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Edwards v. Sutton et al.

February 9, 2011


Name of Assigned Judge Sitting Judge if Other or Magistrate Judge Joan B. Gottschall than Assigned Judge



Plaintiff William Edwards' Motion for Default Judgment [47] granted in so far that order of default is entered against defendant Jerry Sutton. A hearing for prove-up of damages against defendant Sutton is set for 3/2/2011 at 9:30AM. Defendant Star Detective and Security Agency, Inc.'s ("Star's") Motion for Ruling on its 12(b)(1) and 12(b)(6) Motion to Dismiss [49] is granted. For reasons stated below, Star's Motion to Dismiss [29] is denied. Defendant Securitas Security Services USA, Inc.'s Motion to Dismiss [31] is denied. Defendant Chicago Transit Authority's Motion to Dismiss [33] is denied.

O[ For further details see text below.] Docketing to mail notices.


Plaintiff William Edwards filed a five count complaint against defendants Jerry Sutton, Star Detective and Security Agency, Inc. ("Star"), Securitas Security Services USA, Inc. ("Securitas"), and the Chicago Transit Authority ("CTA"). The first count alleges that Sutton, a security guard on CTA trains, violated Edwards' constitutional right to due process of law in violation of 42 U.S.C § 1983. The complaint alleges that Sutton planted cocaine and marijuana on Edwards. Sutton then called the Chicago police who arrested Edwards. Edwards was convicted of possession of a controlled substance. But his conviction was vacated on appeal, and the state declined to re-prosecute. The remaining counts of the complaint assert malicious prosecution claims under Illinois law against Sutton, Star, Securitas, and CTA. Defendants Star, Securitas and CTA have moved to dismiss. (Docs. 29, 31, 33.)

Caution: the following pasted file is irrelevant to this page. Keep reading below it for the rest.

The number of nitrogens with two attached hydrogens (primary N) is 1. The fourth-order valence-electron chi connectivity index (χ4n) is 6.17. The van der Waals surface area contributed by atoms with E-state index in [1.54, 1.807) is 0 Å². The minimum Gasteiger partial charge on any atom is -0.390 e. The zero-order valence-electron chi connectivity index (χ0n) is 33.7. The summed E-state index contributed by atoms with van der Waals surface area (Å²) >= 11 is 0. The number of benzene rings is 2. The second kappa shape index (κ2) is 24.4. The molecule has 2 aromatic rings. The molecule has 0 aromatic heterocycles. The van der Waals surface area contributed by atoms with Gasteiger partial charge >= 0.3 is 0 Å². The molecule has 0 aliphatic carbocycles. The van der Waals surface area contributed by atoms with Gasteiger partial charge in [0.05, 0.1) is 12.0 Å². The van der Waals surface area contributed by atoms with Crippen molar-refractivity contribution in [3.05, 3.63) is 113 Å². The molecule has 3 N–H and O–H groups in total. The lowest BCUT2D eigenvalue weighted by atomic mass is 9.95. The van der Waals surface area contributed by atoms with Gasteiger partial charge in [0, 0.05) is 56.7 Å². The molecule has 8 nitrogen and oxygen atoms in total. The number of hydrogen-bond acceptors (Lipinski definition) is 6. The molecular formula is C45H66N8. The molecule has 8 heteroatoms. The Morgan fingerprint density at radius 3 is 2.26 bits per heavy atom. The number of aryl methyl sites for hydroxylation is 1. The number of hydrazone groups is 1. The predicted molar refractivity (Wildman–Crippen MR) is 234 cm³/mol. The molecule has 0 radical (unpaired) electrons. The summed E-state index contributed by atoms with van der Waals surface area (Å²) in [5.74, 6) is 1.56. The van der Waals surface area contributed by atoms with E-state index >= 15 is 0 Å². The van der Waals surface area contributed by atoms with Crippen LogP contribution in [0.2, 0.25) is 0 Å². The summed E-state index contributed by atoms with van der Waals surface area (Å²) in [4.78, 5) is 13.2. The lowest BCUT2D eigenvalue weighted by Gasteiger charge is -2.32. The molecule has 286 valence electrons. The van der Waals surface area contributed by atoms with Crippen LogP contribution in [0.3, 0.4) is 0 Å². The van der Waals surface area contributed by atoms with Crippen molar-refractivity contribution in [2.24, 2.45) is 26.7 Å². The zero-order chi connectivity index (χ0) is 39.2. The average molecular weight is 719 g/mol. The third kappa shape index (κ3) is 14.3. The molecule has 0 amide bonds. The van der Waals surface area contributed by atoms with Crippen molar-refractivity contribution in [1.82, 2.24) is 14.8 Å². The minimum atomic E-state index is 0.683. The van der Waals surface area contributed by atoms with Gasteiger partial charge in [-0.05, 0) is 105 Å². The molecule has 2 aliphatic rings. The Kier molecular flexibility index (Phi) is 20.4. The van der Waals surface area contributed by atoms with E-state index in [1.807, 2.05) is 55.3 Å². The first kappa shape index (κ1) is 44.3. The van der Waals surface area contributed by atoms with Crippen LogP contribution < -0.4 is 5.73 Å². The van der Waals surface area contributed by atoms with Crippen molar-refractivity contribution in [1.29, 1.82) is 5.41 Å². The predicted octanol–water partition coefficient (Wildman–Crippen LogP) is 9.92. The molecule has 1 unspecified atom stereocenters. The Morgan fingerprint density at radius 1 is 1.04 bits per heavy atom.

In a previous order, the court noted that Edwards had failed to serve the complaint on Sutton, the only defendant against whom Edwards alleges a § 1983 claim. If Sutton could not be served, then the court would have had no basis to exercise subject matter jurisdiction. (Doc. 44.) On November 18, 2010, Edwards served Sutton. (Doc. 46.) However, Sutton has not answered, and the court entered an order of default against Sutton at a motion hearing on February 8, 2011.

At the February 8 hearing, the court raised the question whether the case could be dismissed without prejudice to filing in state court if the claim against defendant Sutton was resolved with the entry of a default judgment. All parties agreed that there was no need to proceed against the remaining defendants in federal court; however, defense counsel expressed some concern that a default judgment against Sutton might have adverse legal consequences for the remaining defendants. Defendants asked that the court rule on the pending motion to dismiss before entering a default judgment.